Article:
Over the years, however, we have been coming up with ‘Band-Aid’ solutions. We can also see this reflected in The Citizen’s cover stories: 'New power tariff soon' (29 December 2006); '40 percent power rise will kill industries' (23 September 2007); 'Consumer body says Tanesco’s new connections charges are illegal' (19 November 2007); 'Govt is rattled as MPs reject power bill again' (20 March 2008); 'Power sector for partial liberalisation' (19 April 2008).

A survey of The Citizen’s headlines on the IPTL, Richmond and Dowans solutions is also self-revealing: 'Richmond says power equipment "in flight"' (21 October 2006); 'Tanesco: Dowans yet to commission 20MW' (19 January 2007); 'Dowans: Dr. Rashid throws in the towel' (7 March 2008); 'Ex-Richmond power deal may be extended to 2012'; 'Tanesco now halts Dowans contract' (1 July 2008); 'Court blocks sale of Dowans plant' (20 December 2008); 'Switch on Dowans, IPTL now, businesses tell govt (21 October 2009).

As I am writing this article the power cuts seems to have eased. Perhaps this is because of 'Kikwete’s order on IPTL' (22 October 2009). This order, depending on how you view it, came in the wake, or as a result of, the businesses’ call and Zitto Kabwe’s statement referred to above. I want to be so happy that the power cuts have been cut regardless of who has done it. But can I?

Politically speaking, is it possible to happily enjoy this power when a permanent solution to the recurring crisis has not yet been found? Economically speaking, is it possible to be happy about it even though it will cost us a lot in the long run? Morally speaking, how can it be possible to enjoy this power when there seems to be a shady cloud around it as the court process indicates?

These are the kinds of questions that make me think that perhaps there is more in the word ‘power’ than we use interchangeably with ‘electricity’. No wonder the veteran journo, Karl Lyimo, thus rhetorically admits: 'It seems I’ll never understand this even if I live to know the difference between power, energy and electricity!' Power cuts means we are a powerless people.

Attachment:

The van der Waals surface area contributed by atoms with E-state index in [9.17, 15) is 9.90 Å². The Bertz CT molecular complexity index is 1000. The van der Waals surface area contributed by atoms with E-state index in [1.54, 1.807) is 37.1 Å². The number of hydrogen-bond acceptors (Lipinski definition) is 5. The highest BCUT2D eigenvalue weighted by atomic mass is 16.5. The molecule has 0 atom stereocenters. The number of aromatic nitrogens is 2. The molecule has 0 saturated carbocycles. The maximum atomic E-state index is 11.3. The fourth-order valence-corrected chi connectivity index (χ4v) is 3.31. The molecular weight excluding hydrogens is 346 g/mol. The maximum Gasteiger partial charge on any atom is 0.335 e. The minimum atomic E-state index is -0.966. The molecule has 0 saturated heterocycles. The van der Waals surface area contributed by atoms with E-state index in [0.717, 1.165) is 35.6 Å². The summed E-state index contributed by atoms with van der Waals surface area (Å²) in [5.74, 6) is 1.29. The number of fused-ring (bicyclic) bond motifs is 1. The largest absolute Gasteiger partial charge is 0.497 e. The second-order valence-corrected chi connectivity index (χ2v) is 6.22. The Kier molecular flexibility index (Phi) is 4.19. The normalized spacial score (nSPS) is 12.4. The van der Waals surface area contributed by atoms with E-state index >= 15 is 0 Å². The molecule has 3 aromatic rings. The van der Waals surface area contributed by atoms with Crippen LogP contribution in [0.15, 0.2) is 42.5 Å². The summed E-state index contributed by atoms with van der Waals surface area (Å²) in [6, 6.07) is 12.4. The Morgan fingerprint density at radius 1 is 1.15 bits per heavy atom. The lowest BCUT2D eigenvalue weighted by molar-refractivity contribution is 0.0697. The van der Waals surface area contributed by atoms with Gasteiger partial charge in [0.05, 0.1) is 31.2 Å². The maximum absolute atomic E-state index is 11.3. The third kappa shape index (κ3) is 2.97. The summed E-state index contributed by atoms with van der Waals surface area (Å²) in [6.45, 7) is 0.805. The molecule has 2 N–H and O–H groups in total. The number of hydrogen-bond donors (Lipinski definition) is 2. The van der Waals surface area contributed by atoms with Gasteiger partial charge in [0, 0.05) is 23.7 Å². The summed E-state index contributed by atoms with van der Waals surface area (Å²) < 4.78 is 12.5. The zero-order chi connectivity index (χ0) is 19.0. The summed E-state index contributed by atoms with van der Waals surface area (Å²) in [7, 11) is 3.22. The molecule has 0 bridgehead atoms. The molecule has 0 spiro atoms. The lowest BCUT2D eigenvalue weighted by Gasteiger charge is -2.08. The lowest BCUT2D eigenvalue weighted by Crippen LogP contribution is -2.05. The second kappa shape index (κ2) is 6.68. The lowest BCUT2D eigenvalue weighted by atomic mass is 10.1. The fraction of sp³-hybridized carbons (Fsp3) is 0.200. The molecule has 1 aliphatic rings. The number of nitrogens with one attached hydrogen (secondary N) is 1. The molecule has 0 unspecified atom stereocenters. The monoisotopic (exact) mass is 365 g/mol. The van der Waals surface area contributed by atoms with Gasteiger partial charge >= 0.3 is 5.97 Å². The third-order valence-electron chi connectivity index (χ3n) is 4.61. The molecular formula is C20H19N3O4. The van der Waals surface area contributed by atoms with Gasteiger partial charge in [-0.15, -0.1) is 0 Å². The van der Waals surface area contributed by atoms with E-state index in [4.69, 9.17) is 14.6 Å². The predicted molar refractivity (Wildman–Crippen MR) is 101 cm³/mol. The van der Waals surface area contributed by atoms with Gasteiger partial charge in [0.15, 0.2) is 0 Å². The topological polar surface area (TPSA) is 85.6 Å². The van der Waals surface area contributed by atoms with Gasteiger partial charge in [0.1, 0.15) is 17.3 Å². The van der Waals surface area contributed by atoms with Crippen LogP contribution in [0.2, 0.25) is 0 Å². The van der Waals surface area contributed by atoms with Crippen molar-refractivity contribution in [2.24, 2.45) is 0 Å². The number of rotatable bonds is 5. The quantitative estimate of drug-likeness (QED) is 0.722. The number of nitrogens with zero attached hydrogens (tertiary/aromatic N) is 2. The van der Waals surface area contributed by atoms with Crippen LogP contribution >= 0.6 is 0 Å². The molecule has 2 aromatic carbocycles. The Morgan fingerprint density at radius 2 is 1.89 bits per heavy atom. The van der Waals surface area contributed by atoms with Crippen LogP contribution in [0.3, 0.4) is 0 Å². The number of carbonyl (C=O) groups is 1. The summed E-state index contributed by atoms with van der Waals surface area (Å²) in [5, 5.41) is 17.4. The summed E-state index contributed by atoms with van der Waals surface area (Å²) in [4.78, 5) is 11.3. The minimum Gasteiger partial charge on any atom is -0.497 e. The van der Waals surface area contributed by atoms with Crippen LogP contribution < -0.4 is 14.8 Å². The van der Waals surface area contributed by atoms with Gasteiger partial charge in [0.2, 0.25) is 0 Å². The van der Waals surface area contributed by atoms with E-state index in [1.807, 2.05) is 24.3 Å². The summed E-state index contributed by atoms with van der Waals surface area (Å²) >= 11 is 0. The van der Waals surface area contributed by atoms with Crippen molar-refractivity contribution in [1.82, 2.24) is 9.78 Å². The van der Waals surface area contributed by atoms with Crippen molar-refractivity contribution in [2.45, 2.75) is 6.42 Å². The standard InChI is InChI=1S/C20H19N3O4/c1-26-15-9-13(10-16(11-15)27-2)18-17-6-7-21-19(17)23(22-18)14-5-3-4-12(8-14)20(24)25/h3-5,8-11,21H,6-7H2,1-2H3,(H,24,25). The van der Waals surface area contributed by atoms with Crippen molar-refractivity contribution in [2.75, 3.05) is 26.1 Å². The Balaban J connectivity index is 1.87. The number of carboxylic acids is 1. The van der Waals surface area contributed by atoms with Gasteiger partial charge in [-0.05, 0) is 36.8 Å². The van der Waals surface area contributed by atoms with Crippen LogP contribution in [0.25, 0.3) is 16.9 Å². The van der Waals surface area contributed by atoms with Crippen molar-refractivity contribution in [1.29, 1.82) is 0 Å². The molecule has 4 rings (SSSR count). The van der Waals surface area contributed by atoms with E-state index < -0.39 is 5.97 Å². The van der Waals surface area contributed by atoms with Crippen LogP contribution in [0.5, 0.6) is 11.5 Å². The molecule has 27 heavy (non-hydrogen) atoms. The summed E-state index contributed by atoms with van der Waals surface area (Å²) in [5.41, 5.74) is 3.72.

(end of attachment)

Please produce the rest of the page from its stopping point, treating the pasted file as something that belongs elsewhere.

In my physics class I was taught that power is defined as energy over time. I was also taught that the law of conservation of energy states that you can neither create nor destroy energy. What you can only do is transform it from one form to another. And that is indeed what we have been doing since Uhuru: transforming mechanical energy from moving water into electrical energy.

Human agency is what has done this transformation. It is this same agency that has transformed fuel energy from generators to produce electrical energy. Surely the same agency has the power to harness the heat from the sun and force from the winds and turn them into electrical energy.

With all these forms of energy in our country, how can we afford to be powerless? Why can’t we have the same kind of belief that inspired Barack Obama to powerfully declare: 'We will harness the sun and the winds and the soil to fuel our cars and run our factories'? What is stopping us from being powerful enough to also conclude: 'All this we can do. All this we will do.'?

Power is about the distribution of resources. Let’s redistribute our energy resources. Yes, we can.


* Chambi Chachage is an independent researcher, newspaper columnist and policy analyst based in Dar es Salaam, Tanzania.
* 'Nyerere's Legacy', edited by Chambi Chachage and Annar Cassam, is coming soon from Pambazuka Press.
* © Chambi Chachage.
* Please send comments to [email protected] or comment online at Pambazuka News.